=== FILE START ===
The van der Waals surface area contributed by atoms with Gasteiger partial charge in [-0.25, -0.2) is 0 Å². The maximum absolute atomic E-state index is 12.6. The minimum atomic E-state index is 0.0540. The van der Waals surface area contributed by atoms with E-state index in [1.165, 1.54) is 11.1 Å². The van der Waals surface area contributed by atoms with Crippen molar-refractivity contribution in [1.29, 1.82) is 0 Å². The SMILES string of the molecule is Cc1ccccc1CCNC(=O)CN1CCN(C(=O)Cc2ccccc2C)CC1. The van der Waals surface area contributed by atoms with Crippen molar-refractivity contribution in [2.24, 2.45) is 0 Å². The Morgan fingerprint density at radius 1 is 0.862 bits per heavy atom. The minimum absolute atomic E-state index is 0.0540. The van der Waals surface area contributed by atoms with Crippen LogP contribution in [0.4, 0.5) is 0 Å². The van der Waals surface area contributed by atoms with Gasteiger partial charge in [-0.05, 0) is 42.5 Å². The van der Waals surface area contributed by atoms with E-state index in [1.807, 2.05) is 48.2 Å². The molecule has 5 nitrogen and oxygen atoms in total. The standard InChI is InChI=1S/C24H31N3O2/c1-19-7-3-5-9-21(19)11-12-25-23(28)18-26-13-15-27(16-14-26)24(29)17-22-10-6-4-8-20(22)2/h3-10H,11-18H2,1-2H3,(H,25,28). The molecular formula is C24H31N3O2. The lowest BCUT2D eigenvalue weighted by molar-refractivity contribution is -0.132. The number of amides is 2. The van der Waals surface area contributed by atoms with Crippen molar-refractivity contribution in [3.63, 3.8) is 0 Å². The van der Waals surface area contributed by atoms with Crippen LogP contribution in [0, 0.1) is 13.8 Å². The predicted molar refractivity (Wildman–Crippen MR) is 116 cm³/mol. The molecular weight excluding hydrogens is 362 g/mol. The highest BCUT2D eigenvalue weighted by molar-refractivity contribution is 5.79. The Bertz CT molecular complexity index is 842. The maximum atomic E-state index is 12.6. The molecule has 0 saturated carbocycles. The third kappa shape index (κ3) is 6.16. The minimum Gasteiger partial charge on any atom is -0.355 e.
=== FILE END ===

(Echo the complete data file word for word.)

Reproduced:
The van der Waals surface area contributed by atoms with Gasteiger partial charge in [-0.25, -0.2) is 0 Å². The maximum absolute atomic E-state index is 12.6. The minimum atomic E-state index is 0.0540. The van der Waals surface area contributed by atoms with E-state index in [1.165, 1.54) is 11.1 Å². The van der Waals surface area contributed by atoms with Crippen molar-refractivity contribution in [1.29, 1.82) is 0 Å². The SMILES string of the molecule is Cc1ccccc1CCNC(=O)CN1CCN(C(=O)Cc2ccccc2C)CC1. The van der Waals surface area contributed by atoms with Crippen molar-refractivity contribution in [2.24, 2.45) is 0 Å². The Morgan fingerprint density at radius 1 is 0.862 bits per heavy atom. The minimum absolute atomic E-state index is 0.0540. The van der Waals surface area contributed by atoms with Crippen LogP contribution in [0.4, 0.5) is 0 Å². The van der Waals surface area contributed by atoms with Gasteiger partial charge in [-0.05, 0) is 42.5 Å². The van der Waals surface area contributed by atoms with E-state index in [1.807, 2.05) is 48.2 Å². The molecule has 5 nitrogen and oxygen atoms in total. The standard InChI is InChI=1S/C24H31N3O2/c1-19-7-3-5-9-21(19)11-12-25-23(28)18-26-13-15-27(16-14-26)24(29)17-22-10-6-4-8-20(22)2/h3-10H,11-18H2,1-2H3,(H,25,28). The molecular formula is C24H31N3O2. The lowest BCUT2D eigenvalue weighted by molar-refractivity contribution is -0.132. The number of amides is 2. The van der Waals surface area contributed by atoms with Crippen molar-refractivity contribution in [3.63, 3.8) is 0 Å². The van der Waals surface area contributed by atoms with Crippen LogP contribution in [0, 0.1) is 13.8 Å². The predicted molar refractivity (Wildman–Crippen MR) is 116 cm³/mol. The molecular weight excluding hydrogens is 362 g/mol. The highest BCUT2D eigenvalue weighted by molar-refractivity contribution is 5.79. The Bertz CT molecular complexity index is 842. The maximum atomic E-state index is 12.6. The molecule has 0 saturated carbocycles. The third kappa shape index (κ3) is 6.16. The minimum Gasteiger partial charge on any atom is -0.355 e.